What was done was filling the files with random data to make the hashes match. The technology isn't anywhere near capable of adding particular malicious code to a file and having the hashes line up without breaking it or making it obvious that the file has been changed (I don't know if apt does, but many file hashes are accompanied by their file sizes to increase the difficulty of an undetectable hash collision).

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thank you for the answer. I think it is a good reply, in the sense that it gives more light to the whole background :) Unfortunatelly "Stack...Ask Ubuntu" is sometimes hard with "strictly reply to the question only" and so its great you took courage to elaborate on the topic. –  humanityANDpeace Jan 10 '13 at 14:41
    
The prepared PDf files have random data and are only 104kb with all this effort. Why would you say this is impossible then? There must be tons of files in deb packages being >200kb where it must be possible to do such a thing. I feel not so safe after having seen the proof of concept , that amazed and shocked me –  humanityANDpeace Jan 10 '13 at 14:42
    
There are lots of places in legitimate files where a subtle change would not appear odd, for example minor whitespace differences in a text file. You only need to find around 128 of these places to have sufficient scope to create a malicious file that both appears legitimate and also matches your desired target MD5. I'm not sure whether this particular attack could be applied to this situation though. –  Robie Basak Jan 10 '13 at 14:50
    
@RobieBasak, you misunderstand the attack. You can not just go change 128 bytes in a file and preserve the md5sum. You have to insert a chunk of what otherwise appears to be two sets of random data into two copies of a file, and they will have the same md5sum as one another, despite the fact that the two chunks of "random" data are different. –  psusi Jan 10 '13 at 15:40
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md5 was not "broken". What they found was a way to carefully craft an original message, and a modified message that had the same hash. It is not possible to take an original message not specially crafted for the purpose of tampering with ( the correct file ), and modify it in such a way as to preserve its md5sum.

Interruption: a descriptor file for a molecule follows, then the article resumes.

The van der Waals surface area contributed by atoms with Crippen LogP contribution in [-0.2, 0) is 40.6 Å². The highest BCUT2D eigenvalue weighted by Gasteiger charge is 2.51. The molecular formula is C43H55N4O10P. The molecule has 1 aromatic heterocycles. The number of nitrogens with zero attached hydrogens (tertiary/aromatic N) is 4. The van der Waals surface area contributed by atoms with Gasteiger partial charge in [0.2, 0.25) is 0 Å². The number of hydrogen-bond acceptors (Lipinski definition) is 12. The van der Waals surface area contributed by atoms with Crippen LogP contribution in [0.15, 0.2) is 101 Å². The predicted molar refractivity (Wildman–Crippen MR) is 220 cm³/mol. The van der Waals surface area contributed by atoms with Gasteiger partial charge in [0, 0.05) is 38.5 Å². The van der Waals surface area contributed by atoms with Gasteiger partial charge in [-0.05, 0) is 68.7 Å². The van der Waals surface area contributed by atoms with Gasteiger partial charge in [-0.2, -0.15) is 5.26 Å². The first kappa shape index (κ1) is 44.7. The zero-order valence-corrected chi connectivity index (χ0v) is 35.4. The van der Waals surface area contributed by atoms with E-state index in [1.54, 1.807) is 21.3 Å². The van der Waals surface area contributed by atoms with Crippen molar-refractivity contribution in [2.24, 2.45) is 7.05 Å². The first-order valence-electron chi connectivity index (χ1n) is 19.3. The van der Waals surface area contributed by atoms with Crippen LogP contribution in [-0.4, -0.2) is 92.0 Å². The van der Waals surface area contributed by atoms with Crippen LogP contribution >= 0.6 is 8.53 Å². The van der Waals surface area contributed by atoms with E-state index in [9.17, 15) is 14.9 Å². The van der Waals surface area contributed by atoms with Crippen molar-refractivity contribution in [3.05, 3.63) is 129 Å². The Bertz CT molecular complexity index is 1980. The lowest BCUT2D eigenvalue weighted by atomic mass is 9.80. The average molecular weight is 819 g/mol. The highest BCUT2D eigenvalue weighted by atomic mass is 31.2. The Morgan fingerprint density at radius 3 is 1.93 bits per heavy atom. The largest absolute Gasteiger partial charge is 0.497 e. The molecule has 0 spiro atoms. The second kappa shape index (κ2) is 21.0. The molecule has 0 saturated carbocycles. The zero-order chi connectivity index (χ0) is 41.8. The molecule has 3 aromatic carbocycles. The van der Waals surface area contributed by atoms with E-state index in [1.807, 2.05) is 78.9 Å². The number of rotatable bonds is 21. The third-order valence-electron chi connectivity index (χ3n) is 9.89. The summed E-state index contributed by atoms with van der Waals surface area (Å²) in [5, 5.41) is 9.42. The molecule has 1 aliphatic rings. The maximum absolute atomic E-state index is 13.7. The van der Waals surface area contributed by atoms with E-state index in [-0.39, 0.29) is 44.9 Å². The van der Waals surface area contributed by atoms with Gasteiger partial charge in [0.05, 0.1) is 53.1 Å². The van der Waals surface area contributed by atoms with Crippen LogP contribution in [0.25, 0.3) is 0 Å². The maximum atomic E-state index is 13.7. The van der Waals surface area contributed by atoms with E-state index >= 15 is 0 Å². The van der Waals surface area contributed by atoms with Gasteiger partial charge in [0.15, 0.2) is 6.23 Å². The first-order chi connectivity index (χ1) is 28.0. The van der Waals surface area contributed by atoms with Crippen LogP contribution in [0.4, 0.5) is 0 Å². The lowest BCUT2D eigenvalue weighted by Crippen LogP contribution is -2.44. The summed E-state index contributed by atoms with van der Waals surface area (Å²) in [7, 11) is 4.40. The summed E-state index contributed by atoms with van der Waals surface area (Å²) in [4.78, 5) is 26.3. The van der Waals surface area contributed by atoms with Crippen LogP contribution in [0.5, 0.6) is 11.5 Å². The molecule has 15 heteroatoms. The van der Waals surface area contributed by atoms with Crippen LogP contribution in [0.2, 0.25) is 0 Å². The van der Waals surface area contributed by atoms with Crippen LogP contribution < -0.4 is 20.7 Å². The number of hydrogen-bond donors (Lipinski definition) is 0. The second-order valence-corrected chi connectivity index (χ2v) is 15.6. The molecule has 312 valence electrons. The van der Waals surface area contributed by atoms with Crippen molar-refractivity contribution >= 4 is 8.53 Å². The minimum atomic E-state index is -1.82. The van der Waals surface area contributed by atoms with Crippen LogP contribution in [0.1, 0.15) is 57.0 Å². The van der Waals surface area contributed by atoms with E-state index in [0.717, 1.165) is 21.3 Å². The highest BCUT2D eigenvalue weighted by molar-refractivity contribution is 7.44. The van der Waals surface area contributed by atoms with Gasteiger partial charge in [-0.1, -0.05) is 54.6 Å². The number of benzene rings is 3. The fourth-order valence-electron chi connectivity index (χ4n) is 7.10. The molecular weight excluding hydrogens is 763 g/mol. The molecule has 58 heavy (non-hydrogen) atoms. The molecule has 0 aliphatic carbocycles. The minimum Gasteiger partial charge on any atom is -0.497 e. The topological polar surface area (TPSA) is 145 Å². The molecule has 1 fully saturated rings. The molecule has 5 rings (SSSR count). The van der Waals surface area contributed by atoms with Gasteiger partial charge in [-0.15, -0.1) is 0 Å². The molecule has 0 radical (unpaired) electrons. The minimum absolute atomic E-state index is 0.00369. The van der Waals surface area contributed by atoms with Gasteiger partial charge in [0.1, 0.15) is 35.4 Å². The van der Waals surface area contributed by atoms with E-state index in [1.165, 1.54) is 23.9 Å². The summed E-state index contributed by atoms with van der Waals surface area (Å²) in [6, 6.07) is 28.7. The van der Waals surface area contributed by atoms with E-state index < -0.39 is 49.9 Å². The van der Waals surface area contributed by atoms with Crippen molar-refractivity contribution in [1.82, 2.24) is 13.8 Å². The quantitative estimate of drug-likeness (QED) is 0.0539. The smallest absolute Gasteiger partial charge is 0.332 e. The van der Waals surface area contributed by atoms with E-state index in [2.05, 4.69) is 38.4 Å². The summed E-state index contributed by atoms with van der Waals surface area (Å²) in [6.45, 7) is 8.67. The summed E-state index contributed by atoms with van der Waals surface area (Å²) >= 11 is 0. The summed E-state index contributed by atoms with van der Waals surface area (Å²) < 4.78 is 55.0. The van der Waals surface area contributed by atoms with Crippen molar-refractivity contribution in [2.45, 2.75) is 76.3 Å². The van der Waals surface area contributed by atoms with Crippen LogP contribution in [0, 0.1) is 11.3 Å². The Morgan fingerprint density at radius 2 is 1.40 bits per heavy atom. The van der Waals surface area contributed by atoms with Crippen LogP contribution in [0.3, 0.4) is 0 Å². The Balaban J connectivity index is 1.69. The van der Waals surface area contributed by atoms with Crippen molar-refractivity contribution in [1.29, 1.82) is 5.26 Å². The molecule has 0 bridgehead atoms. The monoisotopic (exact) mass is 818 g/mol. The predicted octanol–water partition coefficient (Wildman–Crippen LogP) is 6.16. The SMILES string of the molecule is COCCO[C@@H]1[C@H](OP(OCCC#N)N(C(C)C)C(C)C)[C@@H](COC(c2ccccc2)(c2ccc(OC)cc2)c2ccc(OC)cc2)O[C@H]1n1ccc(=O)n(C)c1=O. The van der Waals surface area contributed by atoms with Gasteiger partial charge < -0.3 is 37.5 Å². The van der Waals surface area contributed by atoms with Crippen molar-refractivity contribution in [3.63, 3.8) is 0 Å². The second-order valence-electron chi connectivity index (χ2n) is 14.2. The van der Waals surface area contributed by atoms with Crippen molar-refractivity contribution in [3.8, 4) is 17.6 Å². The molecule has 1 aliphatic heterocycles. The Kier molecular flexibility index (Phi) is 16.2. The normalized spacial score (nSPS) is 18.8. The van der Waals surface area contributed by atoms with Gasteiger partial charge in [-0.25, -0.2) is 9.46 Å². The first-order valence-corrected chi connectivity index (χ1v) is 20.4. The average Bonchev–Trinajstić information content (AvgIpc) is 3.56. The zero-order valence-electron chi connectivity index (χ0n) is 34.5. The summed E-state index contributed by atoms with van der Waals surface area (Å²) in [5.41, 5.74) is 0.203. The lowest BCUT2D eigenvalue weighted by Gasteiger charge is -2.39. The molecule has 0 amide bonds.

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ok. But what would be the good way to refer to the current state of MD5 security now, if not "broken"? I can understand what you say and I thanks for pointing that out. I still wonder how to evaluate the current safety by MD5 etc. –  humanityANDpeace Jan 10 '13 at 14:53
    
@humanityANDpeace, "just fine". –  psusi Jan 10 '13 at 14:53
    
I like the optimistic attitude. I was still amazed by the proof of concept afterall. thanks! –  humanityANDpeace Jan 10 '13 at 14:54
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"Crypto experts consider MD5 broken. Therefore it should be considered broken." that's not the way the world works @RobieBasak As a crypto enthousist (cant call myself an "expert" but I had to dig into it a few years back) myself I would not state MD5 is broken. Merely that there is an interesting case worth checking out but it seems theoratical atm. But it won't break Ubuntu's packaging ;) Back to 0 psusi ;) –  Rinzwind Jan 10 '13 at 15:50
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@jackweirdy, actually, there is, and that's why they didn't do that. Their method relies on both sets of data having very specific properties. It is much like a public keypair. You can generate a pair of keys that match each other, but given only one, you can not figure out the other. –  psusi Jan 11 '13 at 1:54